Additional features of input device 100 are described and illustrated in association with FIG. 7.

FIG. 7 is sectional view of input device 100 in an assembled state, according to one embodiment of the invention. As illustrated in FIG. 7, puck 102 rests on top of housing 104 with bottom surface 112 of puck 102 arranged in slidable contact against surface 142 of housing 104. Both re-centering mechanism 61 and positioning element 93 are nested together within outer wall 140 of housing 104. In one aspect, positioning element 90 is slidably movable relative to the inner surface 143 of housing 104 and spring element 62 is slidably movable relative to the inner surface 143 of housing 104.

In the nested position illustrated in FIG. 7, stem 124 (with head 126) of puck 102 extends through opening 144 of housing 104 to connect to positioning element 90 via central hole 94. This connection acts to generally maintain the vertical position of puck 102 relative to housing 104 and generally maintain the vertical position of positioning mechanism 93 and re-centering mechanism 61 relative to housing 104.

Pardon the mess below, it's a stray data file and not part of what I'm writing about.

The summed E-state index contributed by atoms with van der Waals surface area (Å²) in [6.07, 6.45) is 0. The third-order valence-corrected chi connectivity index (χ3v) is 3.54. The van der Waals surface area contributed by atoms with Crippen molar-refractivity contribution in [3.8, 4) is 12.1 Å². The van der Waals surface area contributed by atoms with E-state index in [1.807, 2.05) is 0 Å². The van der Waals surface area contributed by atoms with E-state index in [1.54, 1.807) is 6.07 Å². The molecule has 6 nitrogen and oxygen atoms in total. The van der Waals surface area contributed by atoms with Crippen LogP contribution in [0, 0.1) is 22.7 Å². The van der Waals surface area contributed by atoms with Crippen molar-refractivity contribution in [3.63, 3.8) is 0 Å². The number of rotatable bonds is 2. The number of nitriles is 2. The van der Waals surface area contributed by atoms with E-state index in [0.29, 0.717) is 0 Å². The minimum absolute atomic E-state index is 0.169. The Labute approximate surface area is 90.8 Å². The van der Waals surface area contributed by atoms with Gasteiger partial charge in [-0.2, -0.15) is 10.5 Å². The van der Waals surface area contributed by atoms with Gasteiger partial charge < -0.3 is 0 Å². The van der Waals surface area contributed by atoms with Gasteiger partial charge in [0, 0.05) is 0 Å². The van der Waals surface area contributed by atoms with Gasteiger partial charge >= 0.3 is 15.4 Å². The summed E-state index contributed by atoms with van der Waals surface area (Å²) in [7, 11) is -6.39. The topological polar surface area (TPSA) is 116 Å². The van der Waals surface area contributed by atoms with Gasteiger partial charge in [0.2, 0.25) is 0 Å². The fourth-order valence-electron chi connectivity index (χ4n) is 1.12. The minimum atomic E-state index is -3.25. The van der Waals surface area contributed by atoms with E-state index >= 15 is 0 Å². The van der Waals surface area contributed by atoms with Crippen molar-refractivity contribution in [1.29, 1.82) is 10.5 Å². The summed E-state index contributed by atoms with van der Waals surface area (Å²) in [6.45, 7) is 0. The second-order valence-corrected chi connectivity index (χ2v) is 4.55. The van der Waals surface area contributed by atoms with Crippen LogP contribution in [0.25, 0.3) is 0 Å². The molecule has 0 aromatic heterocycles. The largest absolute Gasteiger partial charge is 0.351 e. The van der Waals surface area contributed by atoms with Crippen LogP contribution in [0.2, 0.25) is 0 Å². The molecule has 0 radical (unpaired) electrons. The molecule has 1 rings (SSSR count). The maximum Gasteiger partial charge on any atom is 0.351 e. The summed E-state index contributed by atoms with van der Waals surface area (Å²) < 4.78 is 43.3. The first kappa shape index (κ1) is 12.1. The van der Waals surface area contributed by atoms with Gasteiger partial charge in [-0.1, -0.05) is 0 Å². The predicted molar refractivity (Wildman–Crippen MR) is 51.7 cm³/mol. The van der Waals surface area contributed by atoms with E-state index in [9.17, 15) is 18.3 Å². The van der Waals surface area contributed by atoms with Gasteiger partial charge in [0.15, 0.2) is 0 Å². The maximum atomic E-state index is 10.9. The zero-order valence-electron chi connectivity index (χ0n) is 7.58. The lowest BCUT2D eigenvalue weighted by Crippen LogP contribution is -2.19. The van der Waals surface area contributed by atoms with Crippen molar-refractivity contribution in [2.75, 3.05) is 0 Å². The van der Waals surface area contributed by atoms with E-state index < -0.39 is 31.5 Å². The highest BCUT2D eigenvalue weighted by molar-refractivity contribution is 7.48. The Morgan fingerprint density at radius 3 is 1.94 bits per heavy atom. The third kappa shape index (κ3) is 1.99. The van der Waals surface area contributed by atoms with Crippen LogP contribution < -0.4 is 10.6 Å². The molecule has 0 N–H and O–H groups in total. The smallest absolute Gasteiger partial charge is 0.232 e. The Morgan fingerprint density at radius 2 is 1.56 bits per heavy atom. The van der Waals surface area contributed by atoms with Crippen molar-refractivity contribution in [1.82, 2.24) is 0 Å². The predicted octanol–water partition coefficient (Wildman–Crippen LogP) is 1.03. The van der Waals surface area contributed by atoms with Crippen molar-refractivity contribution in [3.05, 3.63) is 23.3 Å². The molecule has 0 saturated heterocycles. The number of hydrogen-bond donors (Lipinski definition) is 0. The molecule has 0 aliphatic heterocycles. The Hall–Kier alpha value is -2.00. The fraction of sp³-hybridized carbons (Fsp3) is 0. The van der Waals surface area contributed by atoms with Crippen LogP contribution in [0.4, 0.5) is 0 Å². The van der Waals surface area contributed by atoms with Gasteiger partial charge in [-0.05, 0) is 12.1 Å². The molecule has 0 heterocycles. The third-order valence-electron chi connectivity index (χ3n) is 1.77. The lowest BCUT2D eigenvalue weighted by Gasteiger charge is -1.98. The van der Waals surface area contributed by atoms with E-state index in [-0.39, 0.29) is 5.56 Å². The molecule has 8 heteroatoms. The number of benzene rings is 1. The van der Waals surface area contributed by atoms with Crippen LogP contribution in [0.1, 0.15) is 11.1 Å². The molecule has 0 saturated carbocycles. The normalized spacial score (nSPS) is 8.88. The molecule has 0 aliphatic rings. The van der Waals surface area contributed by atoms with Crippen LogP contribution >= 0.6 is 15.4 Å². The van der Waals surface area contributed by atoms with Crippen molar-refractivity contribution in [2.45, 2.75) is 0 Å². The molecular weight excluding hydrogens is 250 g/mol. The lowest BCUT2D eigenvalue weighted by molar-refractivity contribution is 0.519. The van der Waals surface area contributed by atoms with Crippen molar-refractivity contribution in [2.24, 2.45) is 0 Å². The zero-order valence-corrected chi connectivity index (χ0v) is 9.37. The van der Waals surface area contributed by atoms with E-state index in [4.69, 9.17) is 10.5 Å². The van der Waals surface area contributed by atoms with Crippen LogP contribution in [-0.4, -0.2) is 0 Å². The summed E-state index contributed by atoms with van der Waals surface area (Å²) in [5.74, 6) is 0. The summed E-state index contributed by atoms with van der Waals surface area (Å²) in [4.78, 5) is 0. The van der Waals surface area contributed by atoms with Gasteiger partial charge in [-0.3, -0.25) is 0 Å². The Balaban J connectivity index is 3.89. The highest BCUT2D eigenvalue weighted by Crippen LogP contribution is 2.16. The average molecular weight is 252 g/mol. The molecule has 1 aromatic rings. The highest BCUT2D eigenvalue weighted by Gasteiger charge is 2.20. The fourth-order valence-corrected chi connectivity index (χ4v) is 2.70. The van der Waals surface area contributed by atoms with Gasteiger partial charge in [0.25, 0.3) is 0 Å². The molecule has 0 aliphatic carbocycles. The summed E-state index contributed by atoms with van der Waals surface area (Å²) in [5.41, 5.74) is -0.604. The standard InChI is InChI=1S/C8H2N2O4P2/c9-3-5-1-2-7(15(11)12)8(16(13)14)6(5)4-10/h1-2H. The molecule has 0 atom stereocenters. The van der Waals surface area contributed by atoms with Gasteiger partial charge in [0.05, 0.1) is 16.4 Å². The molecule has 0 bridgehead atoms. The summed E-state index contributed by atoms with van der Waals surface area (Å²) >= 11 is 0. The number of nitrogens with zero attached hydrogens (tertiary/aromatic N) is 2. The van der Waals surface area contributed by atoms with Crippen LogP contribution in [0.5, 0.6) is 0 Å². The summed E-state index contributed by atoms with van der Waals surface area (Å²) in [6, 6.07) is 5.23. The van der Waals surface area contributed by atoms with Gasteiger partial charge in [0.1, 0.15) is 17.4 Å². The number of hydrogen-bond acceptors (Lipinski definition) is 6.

In one aspect, lateral movement of puck 102 via finger pressure in a laterally outward direction relative to housing 104 causes a directly corresponding movement of positioning element 90. Spring element 62 of re-centering mechanism 61 permits such movement, as illustrated in FIG. 5, but exerts a substantially continuous biasing force FA on positioning element 90 to cause positioning element 90 to return to a zero-input position 96 (FIG. 3-5) as soon as finger pressure is released from puck 102. FIG. 7 also illustrates spacing between bottom surface 122 of inner ring 120 of puck 102 and surface 91 of positioning element 90, and between bottom surface 122 of inner ring 120 of puck 102 and surface 142 of housing 104. This spacing enables inner ring 120 to move downward a small distance as puck 102 is pressed downward to activate switch 170.